A package from Amazon Prime is loaded for delivery on a UPS truck, in New York on Tuesday, May 9, 2017. (The Canadian Press / AP, Mark Lennihan)

Amazon is about to bring a big package to Winnipeg, a new 113 thousand square foot delivery station.

"For those of you who aren't familiar," said Tushar Kumar, a regional director for Amazon Canada, "delivery stations power the last mile of Amazon's fulfillment process, speeding up deliveries for nearby communities."

Amazon says the centre, to be located in the Inkster Industrial Park, will create hundreds of full and part-time jobs in areas such as parcel sorting, management, and third-party delivery services. 

"This is good news all the way around from my perspective," said Winnipeg Airports Authority president Barry Rempel. "There is simply no bad news in this announcement." 

Rempel said Amazon's new delivery centre won't impact the airport today, but he feels this is just the beginning of what could be an even larger investment in our province.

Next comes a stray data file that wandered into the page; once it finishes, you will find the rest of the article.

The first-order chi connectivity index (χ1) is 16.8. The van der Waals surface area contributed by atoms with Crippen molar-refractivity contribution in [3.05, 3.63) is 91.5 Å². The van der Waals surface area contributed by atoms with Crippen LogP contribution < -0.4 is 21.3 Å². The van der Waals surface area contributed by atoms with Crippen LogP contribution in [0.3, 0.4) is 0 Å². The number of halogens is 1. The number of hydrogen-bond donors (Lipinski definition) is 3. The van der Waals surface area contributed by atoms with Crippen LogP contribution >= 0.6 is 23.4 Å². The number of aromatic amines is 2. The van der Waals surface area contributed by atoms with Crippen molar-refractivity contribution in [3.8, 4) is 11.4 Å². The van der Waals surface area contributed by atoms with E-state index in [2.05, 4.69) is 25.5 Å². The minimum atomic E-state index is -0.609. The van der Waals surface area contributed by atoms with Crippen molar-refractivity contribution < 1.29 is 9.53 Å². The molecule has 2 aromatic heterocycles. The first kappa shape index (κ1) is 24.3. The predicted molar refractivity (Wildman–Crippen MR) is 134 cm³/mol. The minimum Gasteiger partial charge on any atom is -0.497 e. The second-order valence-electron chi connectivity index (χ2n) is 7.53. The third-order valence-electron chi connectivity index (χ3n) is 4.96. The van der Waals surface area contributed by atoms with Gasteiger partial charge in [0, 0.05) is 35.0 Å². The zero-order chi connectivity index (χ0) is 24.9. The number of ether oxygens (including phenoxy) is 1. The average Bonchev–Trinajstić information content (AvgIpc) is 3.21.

"It's a step that's required until we get to that point when we have that larger sortation facility, which feeds much more broadly than the current facility or planned facility is going to do."

"What it tells me is that online shopping, especially from Amazon, has reached a point where they felt it necessary to improve the way they deliver service into the city."

According to retail and marketing expert Rob Warren, the improved service will mean faster delivery for Amazon's customers. 

"It will probably take the delivery time down one or two days, "he said.

But not everyone is happy with the impending arrival of the retail giant. 

In a tweet, Manitoba Liberal Party leader Dougald Lamont writes, "The fact that Amazon is opening a warehouse in Winnipeg is nothing to celebrate. A company built on tax avoidance and public giveaways, owned by the richest man in the world, with a history of lousy pay and terrible working conditions."

Winnipeg Chamber of Commerce president Loren Remillard said competition brings out the best in business. And it's clear, the future has arrived. 

"This is not a trend," said Remillard. "This is how consumers are shopping today. And bricks and mortar, you have to be able to deliver to where consumers want you to be"

Remillard said Winnipeg businesses have addressed many challenges in the past -- and have always adapted and adjusted.

He has confidence they'll do it again.

 

The delivery station is set to launch in 2021.